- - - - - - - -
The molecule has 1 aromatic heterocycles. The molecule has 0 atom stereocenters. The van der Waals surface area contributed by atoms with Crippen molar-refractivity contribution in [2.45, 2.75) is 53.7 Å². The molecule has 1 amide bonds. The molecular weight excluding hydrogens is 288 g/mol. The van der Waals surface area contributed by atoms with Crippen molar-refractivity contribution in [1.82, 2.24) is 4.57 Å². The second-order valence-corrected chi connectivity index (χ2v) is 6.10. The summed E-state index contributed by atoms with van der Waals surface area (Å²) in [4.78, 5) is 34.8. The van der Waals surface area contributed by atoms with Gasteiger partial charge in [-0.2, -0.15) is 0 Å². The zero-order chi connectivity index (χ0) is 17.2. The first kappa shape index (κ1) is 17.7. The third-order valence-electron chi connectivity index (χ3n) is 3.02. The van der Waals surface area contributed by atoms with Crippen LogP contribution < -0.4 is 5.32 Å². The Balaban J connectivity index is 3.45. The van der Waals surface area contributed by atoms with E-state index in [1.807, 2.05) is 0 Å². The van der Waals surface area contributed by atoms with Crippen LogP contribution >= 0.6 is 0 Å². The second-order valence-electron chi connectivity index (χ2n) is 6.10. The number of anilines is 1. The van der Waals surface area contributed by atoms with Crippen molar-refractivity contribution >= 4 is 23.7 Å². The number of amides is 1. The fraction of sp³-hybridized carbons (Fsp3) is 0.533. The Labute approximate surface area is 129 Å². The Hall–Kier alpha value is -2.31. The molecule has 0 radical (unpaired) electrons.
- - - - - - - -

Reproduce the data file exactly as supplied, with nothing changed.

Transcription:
The molecule has 1 aromatic heterocycles. The molecule has 0 atom stereocenters. The van der Waals surface area contributed by atoms with Crippen molar-refractivity contribution in [2.45, 2.75) is 53.7 Å². The molecule has 1 amide bonds. The molecular weight excluding hydrogens is 288 g/mol. The van der Waals surface area contributed by atoms with Crippen molar-refractivity contribution in [1.82, 2.24) is 4.57 Å². The second-order valence-corrected chi connectivity index (χ2v) is 6.10. The summed E-state index contributed by atoms with van der Waals surface area (Å²) in [4.78, 5) is 34.8. The van der Waals surface area contributed by atoms with Gasteiger partial charge in [-0.2, -0.15) is 0 Å². The zero-order chi connectivity index (χ0) is 17.2. The first kappa shape index (κ1) is 17.7. The third-order valence-electron chi connectivity index (χ3n) is 3.02. The van der Waals surface area contributed by atoms with Crippen LogP contribution < -0.4 is 5.32 Å². The Balaban J connectivity index is 3.45. The van der Waals surface area contributed by atoms with E-state index in [1.807, 2.05) is 0 Å². The van der Waals surface area contributed by atoms with Crippen LogP contribution >= 0.6 is 0 Å². The second-order valence-electron chi connectivity index (χ2n) is 6.10. The number of anilines is 1. The van der Waals surface area contributed by atoms with Crippen molar-refractivity contribution >= 4 is 23.7 Å². The number of amides is 1. The fraction of sp³-hybridized carbons (Fsp3) is 0.533. The Labute approximate surface area is 129 Å². The Hall–Kier alpha value is -2.31. The molecule has 0 radical (unpaired) electrons.